[] What types of social work research and macro-level social work roles does an MSW generally prepare students for? What kinds of social work research roles do you feel require a PhD?

[Kevin Shafer, PhD] I think that the number of social work jobs that will require research and practice skills in the coming years will only increase. I think that this obviously includes macro-work, where assessments for interventions are common—particularly in a political environment where the availability of money is becoming more and more limited. I’m confident that research is going to become a larger and larger component of clinical work, too. As a result, I would recommend that students get as much of a research education as they can. It will help them be better informed in their practice and help improve client outcomes, I hope. So, from that perspective, I would encourage all students to get research education. I know that few, if any, people go into social work because they love research methods and statistics—but it is an integral part of being a professional. I think the “I just want to be a clinician” or “I just want to be a community organizer” mentality is problematic, hurts our profession, and can be dangerous to our clients.

While research knowledge is important as research informed and evidence based practice become a more significant part of social work, I don’t think everyone needs a PhD level education in research. If you want to assess, then MSW-level research education is often very good, though I think that we need to be more rigorous in how we educate MSW students in research. If you want to be a producer of original knowledge and help other social workers improve their practice on the whole, I think that PhD level education is required then. I know that a lot of people aren’t interested in that, in part because people aren’t sure if the work they are doing is having an impact—but, I’m positive it does, it’s important work, and we need more people doing it. I would encourage people to follow their talents and their heart on this.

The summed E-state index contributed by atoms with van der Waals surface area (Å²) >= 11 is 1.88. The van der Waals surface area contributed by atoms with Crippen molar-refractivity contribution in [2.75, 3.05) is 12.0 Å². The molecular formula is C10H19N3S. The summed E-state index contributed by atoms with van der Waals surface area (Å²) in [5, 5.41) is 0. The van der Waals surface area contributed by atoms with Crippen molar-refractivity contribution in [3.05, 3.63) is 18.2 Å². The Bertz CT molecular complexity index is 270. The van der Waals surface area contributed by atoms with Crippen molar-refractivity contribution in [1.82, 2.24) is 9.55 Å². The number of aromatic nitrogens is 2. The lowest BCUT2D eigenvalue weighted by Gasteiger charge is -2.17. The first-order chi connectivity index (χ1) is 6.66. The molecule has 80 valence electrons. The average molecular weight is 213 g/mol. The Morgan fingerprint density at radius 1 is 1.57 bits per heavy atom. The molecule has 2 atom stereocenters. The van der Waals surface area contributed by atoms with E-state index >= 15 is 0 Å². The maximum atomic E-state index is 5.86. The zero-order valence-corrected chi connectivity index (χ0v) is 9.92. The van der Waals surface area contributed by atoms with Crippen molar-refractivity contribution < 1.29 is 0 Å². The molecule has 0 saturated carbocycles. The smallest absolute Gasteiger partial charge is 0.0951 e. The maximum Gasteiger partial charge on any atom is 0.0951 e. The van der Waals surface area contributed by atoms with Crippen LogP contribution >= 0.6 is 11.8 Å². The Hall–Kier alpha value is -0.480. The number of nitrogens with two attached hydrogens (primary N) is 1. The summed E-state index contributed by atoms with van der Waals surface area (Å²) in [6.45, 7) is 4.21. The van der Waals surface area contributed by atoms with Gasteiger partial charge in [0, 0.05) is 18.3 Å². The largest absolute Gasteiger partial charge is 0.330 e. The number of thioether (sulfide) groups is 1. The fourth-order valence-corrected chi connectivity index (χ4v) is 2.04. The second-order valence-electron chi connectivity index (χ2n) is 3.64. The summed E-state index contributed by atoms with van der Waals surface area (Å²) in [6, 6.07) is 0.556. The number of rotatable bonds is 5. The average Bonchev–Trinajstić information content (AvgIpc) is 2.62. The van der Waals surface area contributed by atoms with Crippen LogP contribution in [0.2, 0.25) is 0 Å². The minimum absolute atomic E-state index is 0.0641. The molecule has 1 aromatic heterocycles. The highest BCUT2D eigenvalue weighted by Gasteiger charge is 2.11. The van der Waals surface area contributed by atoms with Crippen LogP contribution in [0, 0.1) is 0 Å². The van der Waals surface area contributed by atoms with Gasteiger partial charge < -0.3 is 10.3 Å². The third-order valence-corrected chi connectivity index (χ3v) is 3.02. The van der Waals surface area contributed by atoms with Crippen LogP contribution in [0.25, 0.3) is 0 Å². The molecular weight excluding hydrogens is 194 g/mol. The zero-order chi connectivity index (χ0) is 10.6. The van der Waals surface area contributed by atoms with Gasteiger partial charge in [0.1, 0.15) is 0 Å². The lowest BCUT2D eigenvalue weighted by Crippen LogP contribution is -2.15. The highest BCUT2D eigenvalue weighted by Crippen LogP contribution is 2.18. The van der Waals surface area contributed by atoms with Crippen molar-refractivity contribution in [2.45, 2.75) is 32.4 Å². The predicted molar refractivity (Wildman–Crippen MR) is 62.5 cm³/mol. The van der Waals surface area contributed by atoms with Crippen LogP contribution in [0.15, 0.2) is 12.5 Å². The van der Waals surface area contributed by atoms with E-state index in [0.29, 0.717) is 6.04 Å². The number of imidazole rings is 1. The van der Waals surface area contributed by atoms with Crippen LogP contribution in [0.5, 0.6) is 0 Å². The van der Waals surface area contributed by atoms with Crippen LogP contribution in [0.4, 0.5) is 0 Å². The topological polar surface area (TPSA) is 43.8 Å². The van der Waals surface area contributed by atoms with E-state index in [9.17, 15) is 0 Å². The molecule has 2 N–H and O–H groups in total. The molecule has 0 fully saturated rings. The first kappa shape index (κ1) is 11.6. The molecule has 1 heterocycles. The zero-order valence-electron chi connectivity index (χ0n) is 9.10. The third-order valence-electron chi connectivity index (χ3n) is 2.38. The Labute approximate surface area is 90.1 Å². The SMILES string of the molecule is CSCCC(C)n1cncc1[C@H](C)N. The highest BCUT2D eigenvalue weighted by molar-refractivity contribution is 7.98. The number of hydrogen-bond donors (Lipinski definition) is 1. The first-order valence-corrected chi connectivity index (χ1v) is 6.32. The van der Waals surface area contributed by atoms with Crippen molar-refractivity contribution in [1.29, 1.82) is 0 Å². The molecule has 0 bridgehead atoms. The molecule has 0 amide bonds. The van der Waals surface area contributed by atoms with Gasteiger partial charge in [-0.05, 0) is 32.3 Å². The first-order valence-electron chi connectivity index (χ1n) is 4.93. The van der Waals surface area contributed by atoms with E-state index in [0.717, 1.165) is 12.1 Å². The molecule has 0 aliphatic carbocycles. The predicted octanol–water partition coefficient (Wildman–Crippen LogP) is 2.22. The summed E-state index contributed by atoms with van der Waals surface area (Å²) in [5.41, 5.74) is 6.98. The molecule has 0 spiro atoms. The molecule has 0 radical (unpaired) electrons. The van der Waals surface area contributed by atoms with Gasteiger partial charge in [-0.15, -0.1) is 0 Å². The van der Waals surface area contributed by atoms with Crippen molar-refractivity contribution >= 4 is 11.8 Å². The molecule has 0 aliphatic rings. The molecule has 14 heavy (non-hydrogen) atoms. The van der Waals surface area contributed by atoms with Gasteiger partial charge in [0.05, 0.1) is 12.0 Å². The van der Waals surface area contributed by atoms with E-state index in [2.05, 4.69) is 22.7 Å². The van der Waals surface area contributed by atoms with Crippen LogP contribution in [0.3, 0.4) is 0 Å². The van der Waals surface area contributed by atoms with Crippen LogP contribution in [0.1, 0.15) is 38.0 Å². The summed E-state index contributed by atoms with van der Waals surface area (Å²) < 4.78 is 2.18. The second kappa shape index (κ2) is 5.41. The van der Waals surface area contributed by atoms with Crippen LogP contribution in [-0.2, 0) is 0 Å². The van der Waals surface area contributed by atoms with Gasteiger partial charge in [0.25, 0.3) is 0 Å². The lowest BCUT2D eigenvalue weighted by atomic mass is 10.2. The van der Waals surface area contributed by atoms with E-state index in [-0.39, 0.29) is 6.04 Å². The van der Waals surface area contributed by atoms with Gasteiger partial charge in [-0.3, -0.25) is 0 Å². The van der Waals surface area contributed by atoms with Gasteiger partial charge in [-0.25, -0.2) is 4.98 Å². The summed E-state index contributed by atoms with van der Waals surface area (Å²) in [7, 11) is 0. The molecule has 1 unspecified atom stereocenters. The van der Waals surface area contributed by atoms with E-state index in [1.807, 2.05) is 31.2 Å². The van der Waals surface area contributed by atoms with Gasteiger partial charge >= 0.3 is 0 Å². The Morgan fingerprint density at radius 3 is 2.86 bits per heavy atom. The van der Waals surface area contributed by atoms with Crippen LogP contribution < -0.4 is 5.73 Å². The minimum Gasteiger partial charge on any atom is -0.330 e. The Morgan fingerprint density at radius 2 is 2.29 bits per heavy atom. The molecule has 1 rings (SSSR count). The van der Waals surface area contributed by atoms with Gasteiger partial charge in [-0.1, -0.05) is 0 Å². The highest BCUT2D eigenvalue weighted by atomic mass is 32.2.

[] As a professor of social work and a mentor to many MSW students, what recommendations do you have for students who are interested in pursuing social work research/macro-level social work as a career?

[Kevin Shafer, PhD] I would recommend that students who want to do research do all they can in their undergraduate to prepare for a graduate degree—take extra research classes, see if you can be a research assistant for a professor, go beyond the requirements for a degree.

Going into an MSW program, I think you need to consider the program and their curriculum. For example, we are a research-oriented clinical program at BYU—if you were interested in a macro career, BYU wouldn’t be a good fit for you. But, if you want to be a clinician, BYU is a good fit. If you are interested in research, BYU is a good fit. If you want to do both, we are a great fit. So, I really recommend you do your homework on programs.

Aside from that, a lot of MSW programs are very large, so you need to be proactive. You can’t expect professors to come find you—you need to find them. You should think about who the professors are in your program that have similar research interests as you and go talk to them, see what they are doing, and ask if they are looking for help. This is absolutely crucial. Try and get to a conference. I am a huge advocate for the Society for Social Work Research (SSWR) and I believe it will really benefit you to get some professional connections, particularly in your area of interest. I know people are always nervous doing these things, but I’m 100% positive that professors and professionals who are approached are always happy to hear of someone’s interest in their work and are willing to help them get started. That’s been my experience. I love including students in my work and find mentoring to really be the most satisfying aspect of my job. I think these sorts of things will lead you into a career where you can do research and advocacy because it gives you great experience and connections.

Thank you Dr. Shafer for your time and insights into social work research.

Last Updated: April 2020